How We Got Started
A picture is worth a thousand words. Or, in our case, thousands of words. Because these pictures, and the reaction they capture to a letter from Bumblefee, one of our tooth fairies, show why we want to write them.
But first some history.
Letters from a Tooth Fairy was conceived by Kaci Bower after her daughter (pictured above) lost her first tooth at school. With only hours to go before morning rolled around -- and with it an expectation of money and a note from "The Tooth Fairy" -- Kaci knew she had to put something together.
Unfortunately, after a long day of doing other things and thinking about other things, she was creatively sapped. And it showed. The note she wrote was lame and forgettable. "Thank you for your tooth. It's so white and shiny. I can see you take good care of your teeth. I can't wait to visit you again soon. Love, The Tooth Fairy"
The dullness of her note depressed her, especially since a visit from the tooth fairy seemed like a perfect opportunity to have some fun.
And so she turned to her father, Arland, for help. Arland had introduced her youngest sister to a tooth fairy, Rumfumlnanzidargo, some 20 years ago. She learned that Rumfumlnanzidargo had retired, but her protegee, Bumblefee, was on duty. And, as luck would have it, Bumblefee had been assigned to Gia’s case.
Bumblefee, our first tooth fairy to write a letter
Bumblefee, who'd only recently completed the tooth fairy training program at The Tooth Fairy Company, had never had a solo mission before; this was to be her first. She was beyond excited -- tweeting, posting, and pinning all about her preparations leading up to the big day.
Alas, when the big day came, it didn’t go quite as planned. Not at all, in fact. To put it bluntly, she messed up big time. Traditional standard operating procedures for tooth fairies dictate that a tooth fairy fly the shortest route to a child’s house, make no pit stops along the way, procure the tooth without any fanfare, leave the full amount of ToothLoot in place with a standard boilerplate letter, arrive and depart quickly and quietly, and, under no circumstances, make more than one visit per tooth per child. Not adhering to these guidelines creates inefficiencies, threatens the long-term financial viability of a tooth fairy operation, and is grounds for termination.
Well, Bumblefee didn’t follow any of these rules. Nope, not a one. En route to Gia's house to collect and cash out her tooth, she took a detour to fly over a donut shop. Unable to resist the smell, Bumblefee stopped to buy one, spending most of the dollar – the one earmarked to pay for Gia’s tooth – on a frosted donut with sprinkles.
Too late to return to The Tooth Fairy Company to get more ToothLoot, she made a bold decision to do what no other tooth fairy had ever done before: she scrapped the boilerplate copy and wrote a letter in her own words to explain why she hadn't left a full dollar for the tooth. Anticipating a negative reaction, she also reassured Gia that she would be back the next night with the remaining change.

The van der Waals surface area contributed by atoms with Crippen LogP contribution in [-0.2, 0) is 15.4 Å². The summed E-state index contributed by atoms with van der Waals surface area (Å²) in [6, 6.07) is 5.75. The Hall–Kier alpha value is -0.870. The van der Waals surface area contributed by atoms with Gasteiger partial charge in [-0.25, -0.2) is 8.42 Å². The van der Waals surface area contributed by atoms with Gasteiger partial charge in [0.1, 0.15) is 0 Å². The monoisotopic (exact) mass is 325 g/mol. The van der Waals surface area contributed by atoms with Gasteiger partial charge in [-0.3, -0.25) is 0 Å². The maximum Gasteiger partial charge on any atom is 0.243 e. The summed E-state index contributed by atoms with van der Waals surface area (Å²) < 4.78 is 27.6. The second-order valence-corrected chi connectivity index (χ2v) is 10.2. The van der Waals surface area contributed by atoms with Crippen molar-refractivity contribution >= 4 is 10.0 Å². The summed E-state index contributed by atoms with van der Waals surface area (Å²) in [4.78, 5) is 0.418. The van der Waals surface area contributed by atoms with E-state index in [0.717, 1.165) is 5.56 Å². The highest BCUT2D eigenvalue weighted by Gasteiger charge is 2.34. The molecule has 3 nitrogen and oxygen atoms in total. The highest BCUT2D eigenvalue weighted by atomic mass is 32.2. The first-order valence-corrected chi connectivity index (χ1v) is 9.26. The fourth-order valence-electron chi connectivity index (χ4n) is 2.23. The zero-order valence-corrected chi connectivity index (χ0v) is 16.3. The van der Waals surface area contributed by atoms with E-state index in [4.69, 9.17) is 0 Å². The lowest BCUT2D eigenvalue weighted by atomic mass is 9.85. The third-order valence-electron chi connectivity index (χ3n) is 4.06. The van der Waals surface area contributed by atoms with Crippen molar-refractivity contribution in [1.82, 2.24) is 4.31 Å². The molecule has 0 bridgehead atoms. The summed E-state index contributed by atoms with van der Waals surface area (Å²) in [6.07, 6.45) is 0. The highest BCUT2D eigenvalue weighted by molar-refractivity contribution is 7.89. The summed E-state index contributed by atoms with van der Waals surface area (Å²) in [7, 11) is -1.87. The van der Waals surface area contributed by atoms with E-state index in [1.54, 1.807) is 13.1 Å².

When Gia awoke the next morning and read the note from Bumblefee, she was thrilled to find out that Bumblefee would visit again so soon. The fact that she didn't get all her ToothLoot upfront didn't faze her in the least. Bumblefee was astounded. This little girl not only didn't mind the unexpected twist, but actually seemed to prefer it.
With this newfound knowledge, Bumblefee decided to go all in and make a game of it. Over the next three nights she took three more trips back to Gia’s house to hide more letters and quarters around her bedroom. Gia loved the extended encounters, loved her part in them, and, most of all, loved Bumblefee, her donut-loving, poor speller of a tooth fairy.
And that's how Letters from a Tooth Fairy came to be
Seeing how completely taken Gia was with her tooth fairy and the visit -- and realizing how much fun she and her husband had when Gia crashed into their room every morning with a new letter to read -- Kaci started thinking about how she could create these experiences for other families.
She particularly felt inspired to do so when a good friend mentioned that their son's tooth had fallen out. But after a long day at work, they also had no time or creative energy to do anything but put a $10 bill under his pillow with a quickly written generic tooth fairy note. They talked about how a major milestone of childhood had been reduced to a tiny marker, one that would be easily overlooked when recalling this period of their son's life.
It's moments like those for which we created Letters from a Tooth Fairy. Our desire is to help you take advantage of opportunities to play "make believe" with your kids, and, in doing so, make memories that you can fondly recall for years to come.
Let our tooth fairies get you started. Your kids will take it from there.
We chose the name of our company - and ultimately the business model -- based on the available domain name. That might sound backwards, but, ironically, doing this is what positioned us to move forward.
When Kaci started looking for a domain name, she couldn't find anything fitting or affordable with "the tooth fairy" in it. She changed the article to "a", as in "a tooth fairy." And that's when it all came together in her mind. "Letters from A tooth fairy" could be so much better than just "letters from THE tooth fairy." More fairies meant more quirks, drama, and hilarity. More fairies also meant she could think about all of them -- herself, her father, and the fairies -- working together at this company. Was this totally ridiculous? Absolutely. Would it work? That's to be seen. But would it be fun and rewarding to try? Without a doubt.
One last thing
Not counting tooth fairies, the company is small. Just Kaci and her father. But a huge group of people offered support along the way in various capacities. For that, we owe them a huge debt of gratitude.